A lot has been said and written lately about resilience in the workplace. And I think when most employers talk about this subject, we have good intentions. We want our employees to be resilient, not just so they can perform at work, but so they can be strong and healthy, both mentally and physically.
Yet I think sometimes people misinterpret what resilience really means. They think it means to keep their head down and keep plowing through. They think they must keep going until they push themselves to the breaking point. But true resilience means knowing when to step back.
We all need to pause from time to time—leaders, employees, everybody. This is especially true these days. In many places, hours are longer and workdays are denser. Many people are still dealing with virtual schooling. Childcare may be more complicated. All of these factors mean that people are pulled in so many different directions, and it can get overwhelming.
Sometimes people just need a brief break to get some perspective and figure some things out. They may be reluctant to ask because of the longstanding stigma around mental health issues. But the good news is that more and more leaders are realizing that sometimes a pause can give good employees a chance to get back on their feet.
Recently I heard a story about an employee who was really struggling with some family issues. Even though she was nervous and a bit embarrassed, she went to her boss and said, “I have a lot of stuff going on at home and I need a little time off.” The boss didn’t hesitate, but immediately said, “Go ahead and take two weeks to figure this out.”
The employee was ecstatic. She couldn’t believe her manager reacted this way. In reality, she probably shouldn’t have been so surprised. These days, I believe employers are much more inclined to react with this kind of understanding than perhaps they would have been in the past.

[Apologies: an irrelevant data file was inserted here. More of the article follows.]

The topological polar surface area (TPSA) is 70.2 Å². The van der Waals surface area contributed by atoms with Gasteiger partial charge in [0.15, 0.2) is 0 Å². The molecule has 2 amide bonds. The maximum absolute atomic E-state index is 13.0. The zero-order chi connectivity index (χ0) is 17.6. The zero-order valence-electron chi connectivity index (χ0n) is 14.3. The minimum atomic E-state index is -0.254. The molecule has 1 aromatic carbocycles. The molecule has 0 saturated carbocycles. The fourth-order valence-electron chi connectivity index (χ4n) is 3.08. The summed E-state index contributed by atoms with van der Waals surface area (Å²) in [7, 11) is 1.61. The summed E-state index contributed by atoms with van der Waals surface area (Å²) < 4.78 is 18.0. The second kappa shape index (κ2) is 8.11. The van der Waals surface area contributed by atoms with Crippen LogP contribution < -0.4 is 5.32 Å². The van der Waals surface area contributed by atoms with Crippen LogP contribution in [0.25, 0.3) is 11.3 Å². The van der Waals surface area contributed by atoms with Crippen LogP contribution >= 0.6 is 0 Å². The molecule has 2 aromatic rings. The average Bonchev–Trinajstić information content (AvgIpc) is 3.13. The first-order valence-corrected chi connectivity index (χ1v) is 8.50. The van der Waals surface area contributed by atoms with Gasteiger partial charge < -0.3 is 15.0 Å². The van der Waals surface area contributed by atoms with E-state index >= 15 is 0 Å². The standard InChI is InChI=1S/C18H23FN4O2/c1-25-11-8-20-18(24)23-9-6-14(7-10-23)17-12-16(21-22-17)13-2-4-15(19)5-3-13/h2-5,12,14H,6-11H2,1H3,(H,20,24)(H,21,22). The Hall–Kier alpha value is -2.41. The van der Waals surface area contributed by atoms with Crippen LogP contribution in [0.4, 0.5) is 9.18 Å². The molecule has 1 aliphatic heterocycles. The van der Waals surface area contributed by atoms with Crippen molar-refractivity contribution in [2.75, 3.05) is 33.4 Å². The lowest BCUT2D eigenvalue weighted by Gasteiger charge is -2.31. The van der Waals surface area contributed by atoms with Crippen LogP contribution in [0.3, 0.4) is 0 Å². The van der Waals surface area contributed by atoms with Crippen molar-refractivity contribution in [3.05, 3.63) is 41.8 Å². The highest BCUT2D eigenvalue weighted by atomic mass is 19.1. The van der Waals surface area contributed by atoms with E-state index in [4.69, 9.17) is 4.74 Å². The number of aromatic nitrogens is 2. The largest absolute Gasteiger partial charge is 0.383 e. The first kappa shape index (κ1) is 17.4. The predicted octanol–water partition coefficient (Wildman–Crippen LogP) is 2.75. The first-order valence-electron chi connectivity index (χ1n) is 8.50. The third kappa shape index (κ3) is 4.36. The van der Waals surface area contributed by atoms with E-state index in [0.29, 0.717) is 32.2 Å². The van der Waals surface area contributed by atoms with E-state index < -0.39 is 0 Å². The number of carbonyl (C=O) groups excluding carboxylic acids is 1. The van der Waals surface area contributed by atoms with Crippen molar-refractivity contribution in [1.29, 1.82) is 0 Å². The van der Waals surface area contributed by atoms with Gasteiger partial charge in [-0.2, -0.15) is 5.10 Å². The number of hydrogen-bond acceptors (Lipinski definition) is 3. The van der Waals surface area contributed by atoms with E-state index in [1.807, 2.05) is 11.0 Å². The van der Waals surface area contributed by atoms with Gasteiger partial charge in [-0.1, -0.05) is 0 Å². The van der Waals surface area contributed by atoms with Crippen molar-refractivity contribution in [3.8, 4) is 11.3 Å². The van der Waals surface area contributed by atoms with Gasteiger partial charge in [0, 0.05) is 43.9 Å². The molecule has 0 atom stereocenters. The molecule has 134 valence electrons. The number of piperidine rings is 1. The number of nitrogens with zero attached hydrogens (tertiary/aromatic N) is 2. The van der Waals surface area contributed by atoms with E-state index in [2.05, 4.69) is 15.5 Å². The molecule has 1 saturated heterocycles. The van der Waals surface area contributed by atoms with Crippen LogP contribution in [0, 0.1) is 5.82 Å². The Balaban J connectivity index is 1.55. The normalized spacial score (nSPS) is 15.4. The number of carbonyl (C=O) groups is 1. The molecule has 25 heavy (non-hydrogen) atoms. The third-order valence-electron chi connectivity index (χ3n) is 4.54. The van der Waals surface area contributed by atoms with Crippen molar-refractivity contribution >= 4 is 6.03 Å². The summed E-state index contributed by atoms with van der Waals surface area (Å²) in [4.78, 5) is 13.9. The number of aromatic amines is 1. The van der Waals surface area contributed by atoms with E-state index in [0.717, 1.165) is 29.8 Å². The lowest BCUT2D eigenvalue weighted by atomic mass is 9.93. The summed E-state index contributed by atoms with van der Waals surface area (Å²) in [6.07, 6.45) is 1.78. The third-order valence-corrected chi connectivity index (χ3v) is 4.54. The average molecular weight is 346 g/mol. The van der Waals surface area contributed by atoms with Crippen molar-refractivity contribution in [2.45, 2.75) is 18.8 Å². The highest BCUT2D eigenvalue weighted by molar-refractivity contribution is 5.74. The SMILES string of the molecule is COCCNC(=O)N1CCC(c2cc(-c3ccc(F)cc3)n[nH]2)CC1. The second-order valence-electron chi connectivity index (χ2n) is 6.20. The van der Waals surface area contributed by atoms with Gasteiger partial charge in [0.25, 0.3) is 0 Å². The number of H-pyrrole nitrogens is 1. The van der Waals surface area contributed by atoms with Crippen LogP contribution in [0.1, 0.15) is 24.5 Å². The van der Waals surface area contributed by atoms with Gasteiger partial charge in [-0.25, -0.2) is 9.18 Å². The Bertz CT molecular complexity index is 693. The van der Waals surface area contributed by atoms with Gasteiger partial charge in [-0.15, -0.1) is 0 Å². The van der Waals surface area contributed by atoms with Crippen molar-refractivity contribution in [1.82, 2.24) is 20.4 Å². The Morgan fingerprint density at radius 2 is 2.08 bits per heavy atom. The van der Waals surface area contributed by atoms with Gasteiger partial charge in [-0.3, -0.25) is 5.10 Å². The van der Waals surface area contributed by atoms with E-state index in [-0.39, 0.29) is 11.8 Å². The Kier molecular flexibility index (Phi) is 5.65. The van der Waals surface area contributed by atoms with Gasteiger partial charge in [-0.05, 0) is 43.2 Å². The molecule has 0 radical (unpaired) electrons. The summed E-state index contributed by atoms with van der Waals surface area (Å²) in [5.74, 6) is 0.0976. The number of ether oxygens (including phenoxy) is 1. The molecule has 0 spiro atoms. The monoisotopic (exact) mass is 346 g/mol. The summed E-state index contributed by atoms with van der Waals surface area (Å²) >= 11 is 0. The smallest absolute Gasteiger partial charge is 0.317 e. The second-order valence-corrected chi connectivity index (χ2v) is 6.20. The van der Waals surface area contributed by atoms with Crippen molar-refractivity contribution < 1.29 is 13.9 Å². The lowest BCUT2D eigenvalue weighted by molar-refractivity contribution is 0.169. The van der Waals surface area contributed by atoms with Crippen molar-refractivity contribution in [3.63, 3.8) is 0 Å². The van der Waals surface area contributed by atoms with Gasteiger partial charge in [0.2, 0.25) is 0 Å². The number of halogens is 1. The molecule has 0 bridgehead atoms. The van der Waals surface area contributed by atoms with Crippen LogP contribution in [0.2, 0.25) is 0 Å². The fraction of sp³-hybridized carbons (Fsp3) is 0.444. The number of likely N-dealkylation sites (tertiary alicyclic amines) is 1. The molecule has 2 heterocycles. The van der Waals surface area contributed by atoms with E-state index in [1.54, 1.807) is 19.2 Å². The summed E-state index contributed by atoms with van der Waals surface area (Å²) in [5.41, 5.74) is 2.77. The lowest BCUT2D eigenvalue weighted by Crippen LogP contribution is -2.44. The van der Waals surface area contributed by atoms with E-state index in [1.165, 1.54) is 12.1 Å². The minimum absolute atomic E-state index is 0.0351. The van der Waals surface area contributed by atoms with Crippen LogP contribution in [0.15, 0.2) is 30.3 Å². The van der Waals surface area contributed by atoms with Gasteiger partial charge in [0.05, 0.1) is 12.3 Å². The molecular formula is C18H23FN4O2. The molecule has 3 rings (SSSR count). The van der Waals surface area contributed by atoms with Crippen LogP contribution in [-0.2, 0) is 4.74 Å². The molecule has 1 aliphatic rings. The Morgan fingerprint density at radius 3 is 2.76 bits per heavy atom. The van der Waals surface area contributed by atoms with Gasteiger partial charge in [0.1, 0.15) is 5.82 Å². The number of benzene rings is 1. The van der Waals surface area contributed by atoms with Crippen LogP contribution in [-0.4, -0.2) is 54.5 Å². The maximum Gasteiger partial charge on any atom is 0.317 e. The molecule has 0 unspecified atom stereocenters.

We have a new normal, and we’re seeing an evolution in many aspects of the workplace. Part of this evolution has been a shift in how we think about mental well-being. The scope and the rapid pace of change probably started the shift. COVID-19 definitely accelerated it. Whatever the reason, a subject that for a long time has been shrouded in silence is now being openly discussed. The stigma is fading away. This is a very good thing.
My advice for this column is very simple.
- Employees, take a pause if you need it. We are really all accountable for our own performance, and we honestly owe it to our employer (not to mention ourselves and our family) to advocate for ourselves when we’re struggling.
- Managers, if someone in your company needs a pause, give them permission. Imagine how loyal you would feel toward a company that gave you the time you needed to deal with personal issues.
- Don’t wait for employees to approach you. Get proactive about figuring out who may need a pause. You can do this through assessments, through holding very intentional conversations with them, and so forth. (I offer a suite of well-being resourcesthat provide some practical tips and tactics.)
- Set the example. Pause when you need to and be open about the fact that you’re doing so. This will help create a sense of psychological safety around the subject. It also goes a long way toward destigmatizing the subject.
Giving people permission to pause can be a game changer. It is how we show them that we truly care about them, not just as an employee but as a whole person. It is how we create more empathic, caring, and human organizations—places where people truly want to work, to stay for the long term, and to contribute their time and talent in meaningful ways.
If you’d like to access a few relevant resources—The Well-Being Handbook (eBook), The Well-Being Tool Kit, and The Well-Being Video—please visit https://thegratitudegroup.com/faculty/quint-studer/.